Second article from today’s Kaiser Health Policy Report:
Washington: The Washington House on Friday voted 68-21 to pass a bill (SB 5261) to require insurers to receive approval from the state insurance commissioner before changing premium rates for individual health plans. Gov. Chris Gregoire (D) is expected to sign the bill. In January, the Senate voted 31-18 to approve the measure. The bill would give state Insurance Commissioner Mike Kreidler the ability to reject “unreasonable” rate proposals and compare insurers’ claims costs with projections. He also would be able to order insurers to return excess profits to the state.
Supporters hope the measure will slow rising premiums, which have increased as much as 20% in the past year. Insurers say the bill will penalize them while ignoring the causes of high health costs. Jeff Roe, president and CEO of LifeWise Health Plan of Washington, said, “Suppressing rates artificially does not address the underlying issues,” adding, “This is like trying to avoid a storm by demanding a different weather forecast.” Roe predicted the bill will “reinforce Washington’s reputation as a highly regulated insurance market” and ultimately hurt policyholders by decreasing competition and keeping new insurers out.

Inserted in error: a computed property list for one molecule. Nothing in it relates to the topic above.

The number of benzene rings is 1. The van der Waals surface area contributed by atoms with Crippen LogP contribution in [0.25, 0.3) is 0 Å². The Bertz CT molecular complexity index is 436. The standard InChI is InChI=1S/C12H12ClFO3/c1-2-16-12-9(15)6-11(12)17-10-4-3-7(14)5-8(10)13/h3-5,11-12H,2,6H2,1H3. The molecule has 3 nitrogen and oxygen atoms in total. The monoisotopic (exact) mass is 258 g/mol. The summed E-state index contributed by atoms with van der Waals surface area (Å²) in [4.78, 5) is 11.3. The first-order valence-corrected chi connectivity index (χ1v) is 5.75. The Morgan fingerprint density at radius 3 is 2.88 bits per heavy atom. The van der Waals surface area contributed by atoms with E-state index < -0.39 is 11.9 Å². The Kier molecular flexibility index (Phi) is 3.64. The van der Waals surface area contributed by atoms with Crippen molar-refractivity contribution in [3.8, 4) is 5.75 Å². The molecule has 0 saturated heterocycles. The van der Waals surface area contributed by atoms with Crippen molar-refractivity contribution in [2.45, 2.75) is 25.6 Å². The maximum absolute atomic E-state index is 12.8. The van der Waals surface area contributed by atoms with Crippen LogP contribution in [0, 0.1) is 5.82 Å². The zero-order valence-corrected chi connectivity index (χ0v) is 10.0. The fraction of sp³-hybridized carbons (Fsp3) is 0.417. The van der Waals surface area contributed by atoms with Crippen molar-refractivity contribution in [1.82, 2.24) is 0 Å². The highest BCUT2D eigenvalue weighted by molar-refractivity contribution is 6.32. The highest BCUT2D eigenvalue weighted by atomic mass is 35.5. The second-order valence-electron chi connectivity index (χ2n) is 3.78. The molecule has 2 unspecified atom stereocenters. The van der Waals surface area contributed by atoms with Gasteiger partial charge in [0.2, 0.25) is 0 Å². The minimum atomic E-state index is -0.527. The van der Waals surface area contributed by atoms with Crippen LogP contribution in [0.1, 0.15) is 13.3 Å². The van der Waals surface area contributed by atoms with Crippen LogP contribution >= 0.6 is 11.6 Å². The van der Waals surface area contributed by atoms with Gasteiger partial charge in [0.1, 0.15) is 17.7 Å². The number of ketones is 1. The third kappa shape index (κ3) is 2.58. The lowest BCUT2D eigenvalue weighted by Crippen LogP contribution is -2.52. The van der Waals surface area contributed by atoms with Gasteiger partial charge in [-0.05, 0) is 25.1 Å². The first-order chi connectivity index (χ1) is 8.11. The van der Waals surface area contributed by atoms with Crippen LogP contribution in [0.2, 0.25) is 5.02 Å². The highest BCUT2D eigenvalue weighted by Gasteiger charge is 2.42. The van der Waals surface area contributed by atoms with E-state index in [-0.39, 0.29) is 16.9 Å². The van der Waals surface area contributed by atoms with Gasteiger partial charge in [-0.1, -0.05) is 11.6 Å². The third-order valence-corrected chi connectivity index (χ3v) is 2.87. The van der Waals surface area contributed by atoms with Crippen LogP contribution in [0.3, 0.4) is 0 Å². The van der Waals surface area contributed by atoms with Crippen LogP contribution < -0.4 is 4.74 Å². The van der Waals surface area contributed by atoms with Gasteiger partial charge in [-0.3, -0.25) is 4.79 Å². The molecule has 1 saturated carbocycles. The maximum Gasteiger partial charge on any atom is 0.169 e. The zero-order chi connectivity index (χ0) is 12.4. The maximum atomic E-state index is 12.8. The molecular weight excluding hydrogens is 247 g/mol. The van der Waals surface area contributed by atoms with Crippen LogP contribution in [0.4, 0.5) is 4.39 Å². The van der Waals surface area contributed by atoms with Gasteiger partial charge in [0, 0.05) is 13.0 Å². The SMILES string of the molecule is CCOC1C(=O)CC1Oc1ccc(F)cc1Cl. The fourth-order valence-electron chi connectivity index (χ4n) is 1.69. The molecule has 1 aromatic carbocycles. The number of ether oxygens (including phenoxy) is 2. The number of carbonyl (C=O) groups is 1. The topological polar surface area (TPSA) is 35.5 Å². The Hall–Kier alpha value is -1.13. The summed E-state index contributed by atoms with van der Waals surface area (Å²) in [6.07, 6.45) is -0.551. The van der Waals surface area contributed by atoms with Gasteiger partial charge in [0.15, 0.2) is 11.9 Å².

It is “very telling” critics of the legislation “say that having to justify rate increases will serve to discourage companies from providing individual policies,” according to a Seattle Post-Intelligencer editorial. “It almost makes it seem like being asked to play fair would make those insurers not want to play at all, which we strongly suspect won’t be the case,” the editorial states, adding that insurers “just might find themselves with slightly smaller surpluses, and possibly, more satisfied customers.” The editorial concludes, “Think of this as one small step in the right direction: health care reform.”